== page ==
+1 Recommend
0 collections
      • Record: found
      • Abstract: found
      • Article: not found

      Association of recurrent furunculosis with Panton-Valentine leukocidin and the genetic background of Staphylococcus aureus.

      Journal of Clinical Microbiology

      Young Adult, genetics, Virulence Factors, isolation & purification, classification, Staphylococcus aureus, microbiology, epidemiology, Staphylococcal Skin Infections, Recurrence, Nose, Male, biosynthesis, Leukocidins, Humans, Genotype, Furunculosis, Female, Exotoxins, DNA, Bacterial, Cluster Analysis, Carrier State, Bacteriophage Typing, Bacterial Toxins, Bacterial Proteins, Adult, Adolescent

      Read this article at

          There is no author summary for this article yet. Authors can add summaries to their articles on ScienceOpen to make them more accessible to a non-specialist audience.


          Staphylococcus aureus is a major cause of skin and soft tissue infections, such as furuncles, carbuncles, and abscesses, but it also frequently colonizes the human skin and mucosa without causing clinical symptoms. Panton-Valentine leukocidin (PVL) is a pore-forming toxin that has been associated with soft tissue infections and necrotizing pneumonia. We have compared the genotypes, virulence gene repertoires, and phage patterns of 74 furunculosis isolates with those of 108 control strains from healthy nasal carriers. The large majority of furunculosis strains were methicillin sensitive. Clonal cluster (CC) 121 (CC121) and CC22 accounted for 70% of the furunculosis strains but for only 8% of the nasal isolates. The PVL-encoding genes luk-PV were detected in 85% of furunculosis strains, while their prevalence among colonizing S. aureus strains was below 1%. luk-PV genes were distributed over several lineages (CCs 5, 8, 22, 30, and 121 and sequence type 59). Even within the same lineages, luk-PV-positive phages characterized furunculosis strains, while their luk-PV-negative variants were frequent among nasal strains. The very tight epidemiological linkage between luk-PV and furunculosis, which could be separated from the genetic background of the S. aureus strain as well as from the gene makeup of the luk-PV-transducing phage, lends support to the notion of an important role for PVL in human furunculosis. These results make a case for the determination of luk-PV in recurrent soft tissue infections with methicillin-sensitive as well as methicillin-resistant S. aureus.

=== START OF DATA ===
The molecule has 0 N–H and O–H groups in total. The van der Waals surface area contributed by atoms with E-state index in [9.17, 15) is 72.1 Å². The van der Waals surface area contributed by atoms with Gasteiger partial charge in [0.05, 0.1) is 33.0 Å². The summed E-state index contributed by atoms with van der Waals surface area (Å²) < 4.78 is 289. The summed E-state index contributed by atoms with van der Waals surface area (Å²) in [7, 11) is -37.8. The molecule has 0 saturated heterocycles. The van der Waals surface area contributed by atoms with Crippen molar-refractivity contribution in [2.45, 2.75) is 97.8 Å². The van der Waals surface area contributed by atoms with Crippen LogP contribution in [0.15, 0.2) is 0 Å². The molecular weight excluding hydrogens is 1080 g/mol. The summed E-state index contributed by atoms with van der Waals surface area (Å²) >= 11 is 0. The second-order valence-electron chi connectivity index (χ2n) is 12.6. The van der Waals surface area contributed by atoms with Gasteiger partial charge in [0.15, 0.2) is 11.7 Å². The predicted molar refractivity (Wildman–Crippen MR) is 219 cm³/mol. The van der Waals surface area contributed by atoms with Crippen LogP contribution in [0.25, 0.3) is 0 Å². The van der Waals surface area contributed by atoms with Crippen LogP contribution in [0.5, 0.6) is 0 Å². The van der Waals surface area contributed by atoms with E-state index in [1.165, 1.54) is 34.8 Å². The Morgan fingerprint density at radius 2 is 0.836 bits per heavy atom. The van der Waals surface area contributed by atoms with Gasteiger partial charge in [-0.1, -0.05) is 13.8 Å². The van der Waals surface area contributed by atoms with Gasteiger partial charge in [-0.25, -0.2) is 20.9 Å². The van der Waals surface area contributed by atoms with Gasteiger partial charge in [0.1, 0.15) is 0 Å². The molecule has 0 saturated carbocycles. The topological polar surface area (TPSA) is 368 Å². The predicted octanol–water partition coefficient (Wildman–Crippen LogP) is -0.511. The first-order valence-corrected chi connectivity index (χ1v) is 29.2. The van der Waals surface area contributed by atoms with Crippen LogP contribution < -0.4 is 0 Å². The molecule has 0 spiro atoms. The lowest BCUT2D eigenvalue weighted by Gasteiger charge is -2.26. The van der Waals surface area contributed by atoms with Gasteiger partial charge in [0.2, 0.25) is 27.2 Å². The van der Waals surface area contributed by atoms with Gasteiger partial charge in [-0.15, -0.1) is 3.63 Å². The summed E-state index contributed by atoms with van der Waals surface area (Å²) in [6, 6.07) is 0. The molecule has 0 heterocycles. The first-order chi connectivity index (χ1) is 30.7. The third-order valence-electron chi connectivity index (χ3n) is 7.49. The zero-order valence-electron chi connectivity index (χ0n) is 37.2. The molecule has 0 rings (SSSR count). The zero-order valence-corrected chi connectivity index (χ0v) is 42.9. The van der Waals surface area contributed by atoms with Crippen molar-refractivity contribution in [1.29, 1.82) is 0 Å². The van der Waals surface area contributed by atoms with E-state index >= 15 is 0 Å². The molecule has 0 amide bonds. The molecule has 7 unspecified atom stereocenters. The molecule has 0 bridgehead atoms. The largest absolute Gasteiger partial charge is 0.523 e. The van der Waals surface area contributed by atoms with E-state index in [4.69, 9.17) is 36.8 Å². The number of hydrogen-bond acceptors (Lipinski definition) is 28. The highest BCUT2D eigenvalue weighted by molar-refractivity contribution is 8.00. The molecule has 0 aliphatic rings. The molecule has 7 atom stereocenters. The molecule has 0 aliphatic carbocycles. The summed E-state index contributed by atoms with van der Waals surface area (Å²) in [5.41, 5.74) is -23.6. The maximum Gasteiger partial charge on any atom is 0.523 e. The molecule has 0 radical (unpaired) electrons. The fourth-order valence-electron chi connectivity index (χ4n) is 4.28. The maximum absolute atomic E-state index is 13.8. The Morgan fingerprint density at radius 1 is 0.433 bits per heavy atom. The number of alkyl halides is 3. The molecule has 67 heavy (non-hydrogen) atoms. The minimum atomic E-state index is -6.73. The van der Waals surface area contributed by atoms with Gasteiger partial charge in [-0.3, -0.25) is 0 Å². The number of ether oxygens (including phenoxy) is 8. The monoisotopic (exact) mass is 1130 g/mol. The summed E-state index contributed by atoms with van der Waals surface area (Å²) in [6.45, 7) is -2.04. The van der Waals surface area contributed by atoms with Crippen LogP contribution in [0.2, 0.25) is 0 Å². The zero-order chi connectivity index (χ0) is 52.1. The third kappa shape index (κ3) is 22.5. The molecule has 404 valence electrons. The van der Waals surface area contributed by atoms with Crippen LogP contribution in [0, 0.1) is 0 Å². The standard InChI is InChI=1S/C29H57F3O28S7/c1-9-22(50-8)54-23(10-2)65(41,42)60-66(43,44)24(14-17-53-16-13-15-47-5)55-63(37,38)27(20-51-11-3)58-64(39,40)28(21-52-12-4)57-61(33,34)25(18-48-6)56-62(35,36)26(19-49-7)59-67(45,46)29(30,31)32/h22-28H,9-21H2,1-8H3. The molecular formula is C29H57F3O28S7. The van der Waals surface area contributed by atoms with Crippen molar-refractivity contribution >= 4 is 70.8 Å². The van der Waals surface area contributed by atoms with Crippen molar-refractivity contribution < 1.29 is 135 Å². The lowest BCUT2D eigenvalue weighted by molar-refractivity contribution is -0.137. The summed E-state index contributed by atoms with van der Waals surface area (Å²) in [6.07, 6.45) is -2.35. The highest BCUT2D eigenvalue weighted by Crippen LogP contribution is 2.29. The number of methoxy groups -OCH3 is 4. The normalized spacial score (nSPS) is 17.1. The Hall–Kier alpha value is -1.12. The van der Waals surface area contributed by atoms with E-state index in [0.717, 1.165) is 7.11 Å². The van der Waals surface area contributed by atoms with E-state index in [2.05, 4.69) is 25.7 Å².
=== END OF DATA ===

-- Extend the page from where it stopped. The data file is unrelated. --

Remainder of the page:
Related collections

          Author and article information



          Comment on this article